# Amplitude at successive wavefronts?

Consider a spherical waves emanating from a point source initially having the amplitude is $A$. As he wave travels, forming wavefronts, will the amplitude of each point in all the secondary wavelets be the same? The new wavefront will surely have a larger size. So will each point in this wavefront also have the same initial amplitude $A$? If so, isn't it against the law of conservation of energy? Because, initially in a small wavefront less particles were oscillating with amplitude $A$ and after that many more particles are oscillating with the same amplitude $A$. So the energy is increasing as the wave is propagating. If we assume amplitude decreases at successive wavefronts, then won't the wave disappear after certain distance? I have thought about this a lot, but I am not able to figure it out. Can anybody shed some light on it in detail?

ANY HELP IS GREATLY APPRECIATED

• @JohnForkosh but my textbook says >energy carried by a wave depends on the amplitude of the wave< (NCERT textbook physics class-12 part -2 chapter -wave optics and example question2)
– JM97
Commented Feb 22, 2016 at 4:56
– JM97
Commented Feb 22, 2016 at 5:22

The simple model of wavelets is adapted to take care of two things.

One is your idea that the amplitude of the wavelets must decrease with distance and the is done with a $\frac 1 r$ term where $r$ is the distance the wavelets has travelled. This ties in with the intensity (energy per second per unit area) falling off as $\frac{1}{r^2}$ as intensity is proportional to amplitude squared.

The other factor which is included is that the amplitude of the wave in a direction at an angle $\theta$ to the forward direction is proportional to $1+\cos \theta$. So the amplitude of the wavelets is not the same in all directions and zero in the reverse direction.

• If the amplitude decreases so will the wave disappears after certain distance?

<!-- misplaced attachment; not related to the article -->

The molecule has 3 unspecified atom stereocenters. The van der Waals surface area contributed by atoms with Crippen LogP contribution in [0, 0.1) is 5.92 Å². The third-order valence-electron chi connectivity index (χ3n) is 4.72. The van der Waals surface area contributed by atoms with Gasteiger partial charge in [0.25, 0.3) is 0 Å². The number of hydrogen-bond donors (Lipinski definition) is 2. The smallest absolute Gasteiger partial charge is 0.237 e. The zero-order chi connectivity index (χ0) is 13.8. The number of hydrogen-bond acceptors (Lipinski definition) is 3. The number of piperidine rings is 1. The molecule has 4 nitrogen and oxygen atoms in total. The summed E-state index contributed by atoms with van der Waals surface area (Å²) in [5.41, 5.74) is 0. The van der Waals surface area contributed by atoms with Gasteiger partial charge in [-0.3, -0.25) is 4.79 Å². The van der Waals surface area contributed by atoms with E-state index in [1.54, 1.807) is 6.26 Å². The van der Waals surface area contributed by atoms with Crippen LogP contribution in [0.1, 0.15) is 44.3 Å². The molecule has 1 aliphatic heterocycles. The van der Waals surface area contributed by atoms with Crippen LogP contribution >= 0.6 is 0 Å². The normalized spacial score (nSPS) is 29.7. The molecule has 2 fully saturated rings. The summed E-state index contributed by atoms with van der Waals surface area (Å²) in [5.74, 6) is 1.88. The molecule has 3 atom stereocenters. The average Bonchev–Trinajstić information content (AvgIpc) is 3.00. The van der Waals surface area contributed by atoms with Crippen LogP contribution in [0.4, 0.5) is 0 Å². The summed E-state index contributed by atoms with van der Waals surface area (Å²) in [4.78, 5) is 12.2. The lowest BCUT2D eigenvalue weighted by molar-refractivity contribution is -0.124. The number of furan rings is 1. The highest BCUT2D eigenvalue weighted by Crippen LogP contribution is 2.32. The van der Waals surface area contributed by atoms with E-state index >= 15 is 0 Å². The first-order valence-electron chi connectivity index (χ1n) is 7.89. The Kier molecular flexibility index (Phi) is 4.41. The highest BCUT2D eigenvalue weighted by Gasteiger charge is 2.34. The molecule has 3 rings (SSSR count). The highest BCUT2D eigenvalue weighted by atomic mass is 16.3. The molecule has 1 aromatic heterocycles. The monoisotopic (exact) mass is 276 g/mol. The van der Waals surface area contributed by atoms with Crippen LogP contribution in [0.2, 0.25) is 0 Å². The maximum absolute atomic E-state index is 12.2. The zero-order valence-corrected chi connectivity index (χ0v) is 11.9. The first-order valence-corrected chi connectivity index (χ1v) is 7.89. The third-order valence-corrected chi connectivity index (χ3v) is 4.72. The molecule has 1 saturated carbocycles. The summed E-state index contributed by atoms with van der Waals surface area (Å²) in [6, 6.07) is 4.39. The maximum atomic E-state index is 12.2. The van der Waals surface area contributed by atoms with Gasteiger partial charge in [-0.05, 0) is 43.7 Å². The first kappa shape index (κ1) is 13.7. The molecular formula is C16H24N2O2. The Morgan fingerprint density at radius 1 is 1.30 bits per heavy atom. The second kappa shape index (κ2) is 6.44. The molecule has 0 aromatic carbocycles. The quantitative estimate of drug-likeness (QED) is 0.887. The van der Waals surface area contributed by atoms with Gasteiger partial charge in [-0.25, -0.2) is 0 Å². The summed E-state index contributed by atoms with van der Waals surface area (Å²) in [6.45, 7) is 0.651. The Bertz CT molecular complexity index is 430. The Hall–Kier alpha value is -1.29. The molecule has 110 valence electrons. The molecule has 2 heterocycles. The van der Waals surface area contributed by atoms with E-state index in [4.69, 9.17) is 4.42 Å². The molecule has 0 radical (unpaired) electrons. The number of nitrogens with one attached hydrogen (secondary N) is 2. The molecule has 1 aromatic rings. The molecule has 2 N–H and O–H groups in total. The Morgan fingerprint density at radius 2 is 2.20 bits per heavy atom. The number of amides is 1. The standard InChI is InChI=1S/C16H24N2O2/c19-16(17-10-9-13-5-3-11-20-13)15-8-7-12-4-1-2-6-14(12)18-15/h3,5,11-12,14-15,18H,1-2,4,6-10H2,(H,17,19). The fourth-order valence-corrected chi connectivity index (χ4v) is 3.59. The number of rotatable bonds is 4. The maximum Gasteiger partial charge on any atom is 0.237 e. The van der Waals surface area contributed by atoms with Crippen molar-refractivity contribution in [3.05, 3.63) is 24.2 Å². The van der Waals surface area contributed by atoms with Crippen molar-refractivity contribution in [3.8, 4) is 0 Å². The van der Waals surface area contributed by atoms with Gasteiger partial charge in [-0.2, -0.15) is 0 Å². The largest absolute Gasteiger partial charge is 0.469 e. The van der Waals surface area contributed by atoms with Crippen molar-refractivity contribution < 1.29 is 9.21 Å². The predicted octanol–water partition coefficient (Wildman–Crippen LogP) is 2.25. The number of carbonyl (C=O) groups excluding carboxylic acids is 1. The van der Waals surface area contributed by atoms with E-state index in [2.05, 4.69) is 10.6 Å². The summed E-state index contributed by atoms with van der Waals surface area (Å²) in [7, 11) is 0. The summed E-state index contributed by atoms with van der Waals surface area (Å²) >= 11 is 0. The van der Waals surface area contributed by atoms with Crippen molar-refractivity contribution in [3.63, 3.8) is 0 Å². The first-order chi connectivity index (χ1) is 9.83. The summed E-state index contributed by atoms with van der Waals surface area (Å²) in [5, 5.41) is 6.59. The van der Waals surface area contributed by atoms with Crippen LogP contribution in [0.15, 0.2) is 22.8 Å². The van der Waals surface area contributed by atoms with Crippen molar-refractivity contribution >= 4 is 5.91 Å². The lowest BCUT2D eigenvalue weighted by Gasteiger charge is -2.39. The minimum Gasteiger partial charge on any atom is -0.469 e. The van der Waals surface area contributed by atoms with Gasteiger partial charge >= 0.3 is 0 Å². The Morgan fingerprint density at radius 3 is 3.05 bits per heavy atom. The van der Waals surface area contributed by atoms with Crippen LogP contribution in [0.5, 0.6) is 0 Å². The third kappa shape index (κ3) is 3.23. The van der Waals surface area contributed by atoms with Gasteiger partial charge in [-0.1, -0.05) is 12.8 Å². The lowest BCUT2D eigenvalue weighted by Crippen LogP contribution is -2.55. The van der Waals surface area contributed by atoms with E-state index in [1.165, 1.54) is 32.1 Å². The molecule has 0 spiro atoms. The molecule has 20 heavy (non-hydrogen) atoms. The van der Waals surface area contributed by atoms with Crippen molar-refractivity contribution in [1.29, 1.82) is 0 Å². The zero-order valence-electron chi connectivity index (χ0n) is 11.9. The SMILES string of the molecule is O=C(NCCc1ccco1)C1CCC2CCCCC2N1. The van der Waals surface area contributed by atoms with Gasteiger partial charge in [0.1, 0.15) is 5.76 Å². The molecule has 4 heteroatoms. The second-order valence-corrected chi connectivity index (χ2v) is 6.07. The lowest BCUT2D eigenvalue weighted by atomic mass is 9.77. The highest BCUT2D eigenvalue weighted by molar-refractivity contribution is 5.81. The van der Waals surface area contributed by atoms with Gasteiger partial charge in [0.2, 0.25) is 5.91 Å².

– JM97
Commented Feb 22, 2016 at 7:38
• Consider this case in two dimensions then the circular wavefront near the source will have less number of particles oscillating than the wavefront which is away from the source so will the energy still conserved? 2. So In case of wavelets if we add all the wavelets arising from a wavefront which has particles oscillating with amplitude A , then in the direction of propagation the particles in wavelets will have amplitude 2A( since proportional to 1+cos0 ) so how is energy conserved here?
– JM97
Commented Feb 22, 2016 at 7:44
• Your comment about the oscillations of particles is a good one. As the energy is transported further out it is ditrbuted over more and more particles so each particle has less - a smller amplitude of oscillation. Instead of "disappears after certain distance" substitute "will get smaller and smaller" and indeed that is what happens. My answer above was related to 3D waves. Commented Feb 22, 2016 at 7:50
• The angular relationship works because other particles have a smaller amplitude so overall no energy is lost or gained. Commented Feb 22, 2016 at 7:54
• How do you justify energy conservation in wavelets formation?
– JM97
Commented Feb 22, 2016 at 9:00

The conservation of energy is indeed a guiding principle for the way the amplitude changes for a spherical wave. Clearly it cannot stay the same, because then the energy would not be conserved; it would increase. So the amplitude must decrease, but it must decrease at such a rate that the energy remains constant as it propagates away from the source. So what one can do is to consider an amplitude that is a function of the radius $r$. Then we compute the intensity and integrate that over the surface of a sphere at an arbitrary radius, say $r=r_0$. The result is $${\rm energy} \sim 4\pi A(r_0)^2 r_0^2 ,$$ where I assumed that the amplitude does not depend on the angles. So the integral only gives an overall constant factor, time $r_0^2$. We see that for the energy to remain constant, $A(r)^2$ must behave as $1/r^2$, which implies that the amplitude function must be $$A(r) = \frac{A_0}{r} ,$$ where $A_0$ is a constant that determines the total energy in the field. Note that, although the amplitude decreases with distance, it does not go to zero for any finite value of $r$.

As an aside, note that the amplitude would need to be infinite at $r=0$. This is artifact of assuming a point source. In practical situations, the source usually has a finite size.